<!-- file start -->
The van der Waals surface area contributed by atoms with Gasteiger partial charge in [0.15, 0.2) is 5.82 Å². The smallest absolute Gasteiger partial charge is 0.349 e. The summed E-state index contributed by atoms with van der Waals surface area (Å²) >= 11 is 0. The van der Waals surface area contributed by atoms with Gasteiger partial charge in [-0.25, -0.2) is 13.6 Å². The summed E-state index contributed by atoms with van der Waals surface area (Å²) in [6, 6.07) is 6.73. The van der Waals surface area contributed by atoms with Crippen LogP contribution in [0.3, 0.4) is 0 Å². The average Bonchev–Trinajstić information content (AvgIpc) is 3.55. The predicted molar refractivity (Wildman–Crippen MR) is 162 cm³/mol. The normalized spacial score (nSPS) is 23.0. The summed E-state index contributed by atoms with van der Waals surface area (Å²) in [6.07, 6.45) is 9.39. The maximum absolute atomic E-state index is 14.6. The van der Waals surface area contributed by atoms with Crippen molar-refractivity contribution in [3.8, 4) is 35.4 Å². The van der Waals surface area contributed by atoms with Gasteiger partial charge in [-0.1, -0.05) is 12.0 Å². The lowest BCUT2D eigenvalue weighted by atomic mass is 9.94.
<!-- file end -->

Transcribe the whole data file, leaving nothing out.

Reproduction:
The van der Waals surface area contributed by atoms with Gasteiger partial charge in [0.15, 0.2) is 5.82 Å². The smallest absolute Gasteiger partial charge is 0.349 e. The summed E-state index contributed by atoms with van der Waals surface area (Å²) >= 11 is 0. The van der Waals surface area contributed by atoms with Gasteiger partial charge in [-0.25, -0.2) is 13.6 Å². The summed E-state index contributed by atoms with van der Waals surface area (Å²) in [6, 6.07) is 6.73. The van der Waals surface area contributed by atoms with Crippen LogP contribution in [0.3, 0.4) is 0 Å². The average Bonchev–Trinajstić information content (AvgIpc) is 3.55. The predicted molar refractivity (Wildman–Crippen MR) is 162 cm³/mol. The normalized spacial score (nSPS) is 23.0. The summed E-state index contributed by atoms with van der Waals surface area (Å²) in [6.07, 6.45) is 9.39. The maximum absolute atomic E-state index is 14.6. The van der Waals surface area contributed by atoms with Crippen molar-refractivity contribution in [3.8, 4) is 35.4 Å². The van der Waals surface area contributed by atoms with Gasteiger partial charge in [-0.1, -0.05) is 12.0 Å². The lowest BCUT2D eigenvalue weighted by atomic mass is 9.94.